First and foremost do not make this a chore! If you already an avid gardener and you know which plants you like, where you like them, how to perfectly make them grow, you need to kick some of that out the window. Kids are messy and will make a lot of mistakes. They will plant somethings too deep and somethings not deep enough. But let them mess up. Don’t go behind them and fix every single they do. Let them see the outcome; these grew to blossom because you did this…and these didn’t because you did this…Explaining their mistakes is a much better way to improve their gardening and growing skills.
Listen to your children as well. You may be all about some pink and white flowers but your kids want to try and grow vegetables that they can eat. If you can do both great, if not let’s try their idea. Some kids will just never like gardening. There are plenty of children who do not like dirt, the idea of sitting in the mud or grass is not appealing, and there is no way to force them to like it. That’s fine too. They can still participate with things like garden planning, creating labels for the plants, decorating flower pots, and making little animal or fairy houses to put in the garden (talk about more in activities).
You must be realistic when starting this project. Don’t tackle a huge garden filled with apple trees over there, and potatoes over here, and some lilacs over there. Gardening and growing food is a skill that takes time. Good gardeners really don’t get enough credit. Work with the space you have and maybe start with 3-5 plants. Once they are good and growing add another if you can. If working with a small space here are some ideas:
Herb gardens do not need a lot of space and are nice for kids because they get a reward out of it. They get to see their plants grow and then they get to taste new delicious foods! Mint, lavender (which I personally hate to be honest), oregano, and basil are all easy to find recipes for. Chives is also a good one because it repels mosquito (more natural bug repellents here.)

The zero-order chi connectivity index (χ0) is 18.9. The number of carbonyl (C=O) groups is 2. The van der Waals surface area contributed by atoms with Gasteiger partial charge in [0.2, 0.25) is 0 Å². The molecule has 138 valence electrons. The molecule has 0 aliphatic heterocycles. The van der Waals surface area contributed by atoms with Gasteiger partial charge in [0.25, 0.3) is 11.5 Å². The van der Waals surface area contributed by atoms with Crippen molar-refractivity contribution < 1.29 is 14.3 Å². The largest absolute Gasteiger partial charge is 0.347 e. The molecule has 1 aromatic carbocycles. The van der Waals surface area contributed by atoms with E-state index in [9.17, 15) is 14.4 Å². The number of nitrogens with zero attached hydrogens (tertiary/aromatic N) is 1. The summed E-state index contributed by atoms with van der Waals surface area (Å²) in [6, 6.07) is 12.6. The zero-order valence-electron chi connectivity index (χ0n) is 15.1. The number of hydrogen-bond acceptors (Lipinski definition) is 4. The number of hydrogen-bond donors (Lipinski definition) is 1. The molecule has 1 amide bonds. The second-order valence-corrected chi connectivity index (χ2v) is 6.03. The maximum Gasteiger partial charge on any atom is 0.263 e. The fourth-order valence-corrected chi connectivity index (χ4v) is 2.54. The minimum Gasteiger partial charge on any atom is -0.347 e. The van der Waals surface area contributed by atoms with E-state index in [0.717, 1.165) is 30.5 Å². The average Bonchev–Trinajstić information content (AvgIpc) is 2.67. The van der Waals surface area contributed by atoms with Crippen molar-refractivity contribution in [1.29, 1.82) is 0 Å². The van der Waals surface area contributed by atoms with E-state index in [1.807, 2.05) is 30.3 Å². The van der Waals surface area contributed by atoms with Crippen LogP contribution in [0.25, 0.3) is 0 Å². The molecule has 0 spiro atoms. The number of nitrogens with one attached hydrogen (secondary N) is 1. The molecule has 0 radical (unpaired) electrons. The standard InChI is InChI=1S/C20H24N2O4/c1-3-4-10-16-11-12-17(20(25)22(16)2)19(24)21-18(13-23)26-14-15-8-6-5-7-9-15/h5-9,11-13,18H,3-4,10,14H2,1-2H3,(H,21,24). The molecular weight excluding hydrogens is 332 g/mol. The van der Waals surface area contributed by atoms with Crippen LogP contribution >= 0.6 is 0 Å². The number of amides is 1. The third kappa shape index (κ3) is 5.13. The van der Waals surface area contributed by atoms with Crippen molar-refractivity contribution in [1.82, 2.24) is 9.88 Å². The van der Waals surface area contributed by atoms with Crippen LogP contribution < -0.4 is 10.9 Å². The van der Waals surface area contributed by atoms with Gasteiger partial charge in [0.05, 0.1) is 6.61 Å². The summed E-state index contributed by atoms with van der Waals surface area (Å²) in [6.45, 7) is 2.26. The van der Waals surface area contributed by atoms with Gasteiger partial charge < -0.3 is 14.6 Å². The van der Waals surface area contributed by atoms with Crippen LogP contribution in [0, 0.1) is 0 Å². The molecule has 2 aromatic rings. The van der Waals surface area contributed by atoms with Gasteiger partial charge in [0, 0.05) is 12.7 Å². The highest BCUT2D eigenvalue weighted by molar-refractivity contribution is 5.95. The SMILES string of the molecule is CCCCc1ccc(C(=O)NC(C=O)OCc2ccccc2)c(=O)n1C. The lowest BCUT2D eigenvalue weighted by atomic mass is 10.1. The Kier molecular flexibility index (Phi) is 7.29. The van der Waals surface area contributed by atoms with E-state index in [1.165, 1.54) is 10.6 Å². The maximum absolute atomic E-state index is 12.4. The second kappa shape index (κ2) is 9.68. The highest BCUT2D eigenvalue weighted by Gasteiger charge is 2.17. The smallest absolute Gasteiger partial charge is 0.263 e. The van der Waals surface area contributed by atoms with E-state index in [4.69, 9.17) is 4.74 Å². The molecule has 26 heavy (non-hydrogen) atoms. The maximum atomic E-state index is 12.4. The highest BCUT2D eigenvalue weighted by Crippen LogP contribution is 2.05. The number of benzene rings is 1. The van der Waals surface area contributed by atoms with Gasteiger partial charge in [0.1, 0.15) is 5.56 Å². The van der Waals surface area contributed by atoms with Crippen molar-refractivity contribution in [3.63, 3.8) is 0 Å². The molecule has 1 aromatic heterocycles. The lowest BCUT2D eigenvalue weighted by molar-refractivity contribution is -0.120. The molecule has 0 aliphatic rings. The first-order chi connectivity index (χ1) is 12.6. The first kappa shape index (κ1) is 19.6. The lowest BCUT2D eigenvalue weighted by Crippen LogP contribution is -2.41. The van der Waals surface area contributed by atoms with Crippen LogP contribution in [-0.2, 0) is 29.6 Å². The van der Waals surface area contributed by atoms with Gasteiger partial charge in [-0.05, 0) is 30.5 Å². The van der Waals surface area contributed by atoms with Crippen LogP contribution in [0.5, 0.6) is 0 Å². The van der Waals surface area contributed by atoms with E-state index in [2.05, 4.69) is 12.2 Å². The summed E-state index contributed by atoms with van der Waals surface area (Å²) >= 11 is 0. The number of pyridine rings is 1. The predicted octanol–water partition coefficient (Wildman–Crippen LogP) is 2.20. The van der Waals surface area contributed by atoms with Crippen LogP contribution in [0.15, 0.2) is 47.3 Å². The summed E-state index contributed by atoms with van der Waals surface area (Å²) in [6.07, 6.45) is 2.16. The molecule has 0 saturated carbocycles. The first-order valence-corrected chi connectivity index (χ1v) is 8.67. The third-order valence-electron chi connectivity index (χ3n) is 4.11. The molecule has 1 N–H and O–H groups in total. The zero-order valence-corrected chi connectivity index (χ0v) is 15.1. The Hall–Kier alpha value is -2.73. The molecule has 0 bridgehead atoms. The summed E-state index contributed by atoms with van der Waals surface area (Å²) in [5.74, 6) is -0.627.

If you have some more room here are some great resources on garden mapping:
Kitchen Garden Planner– This site is mostly to sway sales; however, they do have pre-planned maps and interactive maps to help you plan your garden.
Better Homes and Garden- Good article on how to map out your garden.
If you have the space, consider having seating within your garden. You and your child should be able to come outside after a long day and admire your hard work. A table and chairs amidst your plants is a great place for kids to relax or play. If you are starting a porch garden or indoor garden this applies to you too. Make sure you have a seating area near your plants. This will also make it easier to show off your child’s hard work. Some ideas for seating:
Dishfunctional Designs has some great ideas too!
Some things to consider:
Always keep your garden a safe area. Have a set place, preferably a locked place, to keep all sharp garden tools.
Use little (or preferably no) fertilizers or insecticides because they are toxic to people. Kids eating dirt isn’t really a big deal, kids eating chemicals can be.
I just want to add that I do not make any money per clicks or via referring companies so any pictures or links that I post are because I found them doing research and thought they would be beneficial to you 🙂